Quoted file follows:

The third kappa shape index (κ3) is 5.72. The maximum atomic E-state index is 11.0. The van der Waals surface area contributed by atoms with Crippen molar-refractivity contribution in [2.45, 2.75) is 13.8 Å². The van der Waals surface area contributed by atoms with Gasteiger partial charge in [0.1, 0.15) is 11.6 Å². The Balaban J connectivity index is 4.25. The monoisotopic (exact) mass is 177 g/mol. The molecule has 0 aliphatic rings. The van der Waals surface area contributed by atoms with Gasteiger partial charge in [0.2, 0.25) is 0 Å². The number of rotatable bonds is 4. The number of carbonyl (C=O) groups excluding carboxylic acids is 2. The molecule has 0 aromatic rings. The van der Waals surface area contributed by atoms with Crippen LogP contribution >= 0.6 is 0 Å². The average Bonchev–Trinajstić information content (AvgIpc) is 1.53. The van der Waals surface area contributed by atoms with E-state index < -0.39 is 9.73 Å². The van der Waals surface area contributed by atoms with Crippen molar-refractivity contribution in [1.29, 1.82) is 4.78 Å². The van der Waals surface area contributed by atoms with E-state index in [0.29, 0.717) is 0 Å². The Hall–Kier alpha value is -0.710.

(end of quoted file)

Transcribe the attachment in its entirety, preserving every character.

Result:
The third kappa shape index (κ3) is 5.72. The maximum atomic E-state index is 11.0. The van der Waals surface area contributed by atoms with Crippen molar-refractivity contribution in [2.45, 2.75) is 13.8 Å². The van der Waals surface area contributed by atoms with Gasteiger partial charge in [0.1, 0.15) is 11.6 Å². The Balaban J connectivity index is 4.25. The monoisotopic (exact) mass is 177 g/mol. The molecule has 0 aliphatic rings. The van der Waals surface area contributed by atoms with Gasteiger partial charge in [0.2, 0.25) is 0 Å². The number of rotatable bonds is 4. The number of carbonyl (C=O) groups excluding carboxylic acids is 2. The molecule has 0 aromatic rings. The van der Waals surface area contributed by atoms with Crippen LogP contribution >= 0.6 is 0 Å². The average Bonchev–Trinajstić information content (AvgIpc) is 1.53. The van der Waals surface area contributed by atoms with E-state index < -0.39 is 9.73 Å². The van der Waals surface area contributed by atoms with Crippen molar-refractivity contribution in [1.29, 1.82) is 4.78 Å². The van der Waals surface area contributed by atoms with E-state index in [0.29, 0.717) is 0 Å². The Hall–Kier alpha value is -0.710.